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Army Speeds Shifting of Coast Colonies

Thousands of Japanese in California today had a partial answer to the question of where they may go when they are cleared out of a vast military area extending along the entire Pacific Coast.

Tom C. Clark, civilian alien control co-ordinator for the Western Defense Command, was said to be conducting negotiations to acquire 100,000 acres of land in Owens Valley, Inyo County, as a site for a new Japanese residential and agricultural colony.

The Government plans to build prefabricated homes, schools, churches and other public buildings in the valley, which is east of the Sierra Nevada in one of the most isolated sections of the Southwest. After the war, it is expected, the Japanese will be allowed to return to their former homes, and the valley settlement will be turned over to war veterans for rehabilitation and recreation.

Several other back-from-the-coast areas, also are under consideration, it was said. Each would be self-sufficient, as far as possible, and completely guarded to make it impossible for the Japanese to leave their colonies.

Many details of the Japanese colonies plan remain to be worked out, but it was indicated that within 60 days the project would be a going concern.

Mr. Clark was scheduled to confer shortly with local Treasury Department officials on setting up boards to handle property of aliens who must move from the military area. San Francisco, San Pedro, San Diego and other seaport areas, said Mr. Clark, would be cleared first. No definite deadlines have been set, pending completion of the evacuation program by Lieut. Gen. John L. DeWitt, Western Defense Command and Fourth Army commander.

Problems involved in the relocation of evacuated aliens will be aired tomorrow in Los Angeles when the House committee on defense migration will resume hearings in Los Angeles. Among witnesses summoned by Rep. John H. Tolan, committee chairman, is Governor Olson.

Lone Protest

Only protest voiced so far against the Owens Valley colony was that of Mayor Fletcher Bowron of Los Angeles, for the valley is the source of much of Los Angeles’ water supply. Mayor Bowron proposed that the Government instead take over the Parker Indian Reservation, on the east back of the Colorado River in Arizona, but admitted if the Army had determined on Owens Valley there was nothing he could do to prevent it.

Mayor Bowron said he did not believe the Owens Valley plan practical. He said aliens must be located where they immediately may start raising produce to make themselves self-supporting. Idle land in the Owens Valley, while fertile, would require considerable preparation before first crops could be raised, he said.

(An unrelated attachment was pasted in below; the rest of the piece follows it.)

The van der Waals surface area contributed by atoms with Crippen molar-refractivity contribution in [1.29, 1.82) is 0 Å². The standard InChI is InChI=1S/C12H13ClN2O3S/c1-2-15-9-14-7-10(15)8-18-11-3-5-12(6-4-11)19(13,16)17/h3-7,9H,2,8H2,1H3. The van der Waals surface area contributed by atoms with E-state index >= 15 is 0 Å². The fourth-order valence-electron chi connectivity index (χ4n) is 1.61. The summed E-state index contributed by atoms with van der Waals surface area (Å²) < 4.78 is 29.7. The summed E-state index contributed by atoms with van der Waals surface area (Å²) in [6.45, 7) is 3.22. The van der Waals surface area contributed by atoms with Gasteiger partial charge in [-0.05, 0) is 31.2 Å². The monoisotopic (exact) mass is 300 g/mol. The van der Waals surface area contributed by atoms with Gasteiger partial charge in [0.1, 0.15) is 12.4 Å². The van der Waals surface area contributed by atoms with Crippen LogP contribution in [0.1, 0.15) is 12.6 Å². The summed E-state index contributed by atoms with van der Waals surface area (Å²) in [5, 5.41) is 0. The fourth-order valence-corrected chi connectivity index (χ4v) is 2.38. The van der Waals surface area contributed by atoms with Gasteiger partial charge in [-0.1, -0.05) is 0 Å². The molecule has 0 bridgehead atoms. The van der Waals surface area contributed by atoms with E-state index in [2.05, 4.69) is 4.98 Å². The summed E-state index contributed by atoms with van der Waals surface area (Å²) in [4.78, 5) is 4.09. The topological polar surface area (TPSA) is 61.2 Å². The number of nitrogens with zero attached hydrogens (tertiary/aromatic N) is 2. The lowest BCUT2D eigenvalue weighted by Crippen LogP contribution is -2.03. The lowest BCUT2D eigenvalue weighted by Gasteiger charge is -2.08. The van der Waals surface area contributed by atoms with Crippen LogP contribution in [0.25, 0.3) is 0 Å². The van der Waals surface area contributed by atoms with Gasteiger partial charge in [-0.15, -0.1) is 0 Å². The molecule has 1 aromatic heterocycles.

Mayor Bowron said the Army was ready to begin erection of prefabricated housing if the Owens Valley plan is adopted. He said plans call for a series of camps, heavily guarded, extending from a point east of Bishop to below Long Pine.

General DeWitt, in commenting on refusal of Western and Mid-western governors to permit Japanese to be evacuated to their states, had noted that “national security comes first.”

May Care for 50,000

Initial plans call for a first unit of 17,000 acres to care for 5000 to 10,000 persons, and eventually the area may care for as many as 50,000.

The Owens Valley, from a military standpoint, is an ideal place for the new Japanese settlement. It lies in Inyo County between the highest and lowest spots in the Continental United States—Mount Whitney, 14,496 feet high, and Death Valley, 279 feet below sea level.

The valley, approximately 75 miles long, was once one of the most fertile in the state, but when Los Angeles went in search of water it bought up large sections of the area to assure a continuous flow. It is now dotted with deserted orchards and farms, all of which can be rehabilitated.

Within the valley lie the towns of Bishop, Lone Pine and Independence, all at an elevation of about 4000 feet, enjoying temperatures ranging from a winter low of 45 to a summer high average of 85 degrees.

Mr. Clark, in announcing initial plans for evacuation first of seaport areas, said the next groups to be moved would be those dwelling near airports and factories, then those near aqueducts, forests and similar establishments.

Meanwhile Atty. Gen. Earl Warren disclosed that maps compiled by county officials had disclosed the “amazing extent” to which Japanese surrounded every important airfield, military camp, naval base, railroad center, war factory and strategic public utility in California.

Mr. Warren called it a “startling coincidence” and said the maps had been submitted to miltary authorities.

“We haven’t the slightest doubt but that the Army will take every precaution,” he said.

He noted particularly that in Santa Barbara County Japanese “encircled every single strategic location—military and essential utilities alike.”

“Water, light, power, highways, telephone centers—all of them had Japanese nearby. Even the oil fields—the Little oil field at Goleta, that a Japanese submarine shelled the other day—had Japanese right inside of it.”

Maps of the Bay Area, said Mr. Warren, showed Japanese lived near the Presidio and vital public utilities installations in San Francisco, entirely around the Newark power station and close to the Hetch Hetchy aqueduct, Mission San Jose, on three sides of the Moffett Field in Santa Clara County and close to the chief beaches in San Mateo County.

The State Personnel Board, meeting in Sacramento, today ordered dismissal of 14 of its employes of Japanese ancestry as a safeguard to the “public and its property from any possible espionage or fifth column activities.”

The Personnel Board was the second state agency to purge its rolls of employes of Japanese ancestry. Last week the State Board of Equalization dismissed 20 employes.

The San Francisco News
March 5, 1942

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